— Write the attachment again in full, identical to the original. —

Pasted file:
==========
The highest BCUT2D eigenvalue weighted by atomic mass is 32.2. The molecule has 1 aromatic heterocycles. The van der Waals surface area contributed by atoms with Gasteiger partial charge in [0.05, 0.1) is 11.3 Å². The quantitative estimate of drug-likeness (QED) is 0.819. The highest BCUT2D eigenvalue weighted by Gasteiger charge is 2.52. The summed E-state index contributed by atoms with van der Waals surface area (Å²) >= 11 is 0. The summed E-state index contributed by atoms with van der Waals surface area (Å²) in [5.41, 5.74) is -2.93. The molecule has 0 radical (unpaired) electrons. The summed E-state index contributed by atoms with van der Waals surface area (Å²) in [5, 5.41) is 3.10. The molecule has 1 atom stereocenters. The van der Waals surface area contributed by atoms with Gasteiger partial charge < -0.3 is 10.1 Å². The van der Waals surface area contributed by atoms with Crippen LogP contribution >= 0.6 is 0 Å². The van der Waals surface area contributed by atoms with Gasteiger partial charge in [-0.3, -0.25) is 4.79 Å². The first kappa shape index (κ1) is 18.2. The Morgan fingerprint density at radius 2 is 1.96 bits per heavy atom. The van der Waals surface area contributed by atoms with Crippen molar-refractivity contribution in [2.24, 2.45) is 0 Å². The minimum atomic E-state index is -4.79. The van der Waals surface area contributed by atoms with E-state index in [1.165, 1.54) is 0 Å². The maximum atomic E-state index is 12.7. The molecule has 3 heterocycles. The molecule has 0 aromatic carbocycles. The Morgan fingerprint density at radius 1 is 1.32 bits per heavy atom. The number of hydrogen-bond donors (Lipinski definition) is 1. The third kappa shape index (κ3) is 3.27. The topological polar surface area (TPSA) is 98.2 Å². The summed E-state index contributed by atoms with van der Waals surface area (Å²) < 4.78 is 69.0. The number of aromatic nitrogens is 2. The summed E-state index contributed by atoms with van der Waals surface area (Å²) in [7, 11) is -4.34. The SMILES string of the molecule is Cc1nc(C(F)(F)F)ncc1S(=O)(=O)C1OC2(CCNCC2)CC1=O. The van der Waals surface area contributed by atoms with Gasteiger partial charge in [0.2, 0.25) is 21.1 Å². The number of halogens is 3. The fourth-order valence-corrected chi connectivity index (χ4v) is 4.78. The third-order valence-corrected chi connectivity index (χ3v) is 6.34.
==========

The highest BCUT2D eigenvalue weighted by atomic mass is 32.2. The molecule has 1 aromatic heterocycles. The van der Waals surface area contributed by atoms with Gasteiger partial charge in [0.05, 0.1) is 11.3 Å². The quantitative estimate of drug-likeness (QED) is 0.819. The highest BCUT2D eigenvalue weighted by Gasteiger charge is 2.52. The summed E-state index contributed by atoms with van der Waals surface area (Å²) >= 11 is 0. The summed E-state index contributed by atoms with van der Waals surface area (Å²) in [5.41, 5.74) is -2.93. The molecule has 0 radical (unpaired) electrons. The summed E-state index contributed by atoms with van der Waals surface area (Å²) in [5, 5.41) is 3.10. The molecule has 1 atom stereocenters. The van der Waals surface area contributed by atoms with Gasteiger partial charge < -0.3 is 10.1 Å². The van der Waals surface area contributed by atoms with Crippen LogP contribution >= 0.6 is 0 Å². The van der Waals surface area contributed by atoms with Gasteiger partial charge in [-0.3, -0.25) is 4.79 Å². The first kappa shape index (κ1) is 18.2. The Morgan fingerprint density at radius 2 is 1.96 bits per heavy atom. The van der Waals surface area contributed by atoms with Crippen molar-refractivity contribution in [2.24, 2.45) is 0 Å². The minimum atomic E-state index is -4.79. The van der Waals surface area contributed by atoms with E-state index in [1.165, 1.54) is 0 Å². The maximum atomic E-state index is 12.7. The molecule has 3 heterocycles. The molecule has 0 aromatic carbocycles. The Morgan fingerprint density at radius 1 is 1.32 bits per heavy atom. The number of hydrogen-bond donors (Lipinski definition) is 1. The third kappa shape index (κ3) is 3.27. The topological polar surface area (TPSA) is 98.2 Å². The summed E-state index contributed by atoms with van der Waals surface area (Å²) < 4.78 is 69.0. The number of aromatic nitrogens is 2. The summed E-state index contributed by atoms with van der Waals surface area (Å²) in [7, 11) is -4.34. The SMILES string of the molecule is Cc1nc(C(F)(F)F)ncc1S(=O)(=O)C1OC2(CCNCC2)CC1=O. The van der Waals surface area contributed by atoms with Gasteiger partial charge in [0.2, 0.25) is 21.1 Å². The number of halogens is 3. The fourth-order valence-corrected chi connectivity index (χ4v) is 4.78. The third-order valence-corrected chi connectivity index (χ3v) is 6.34.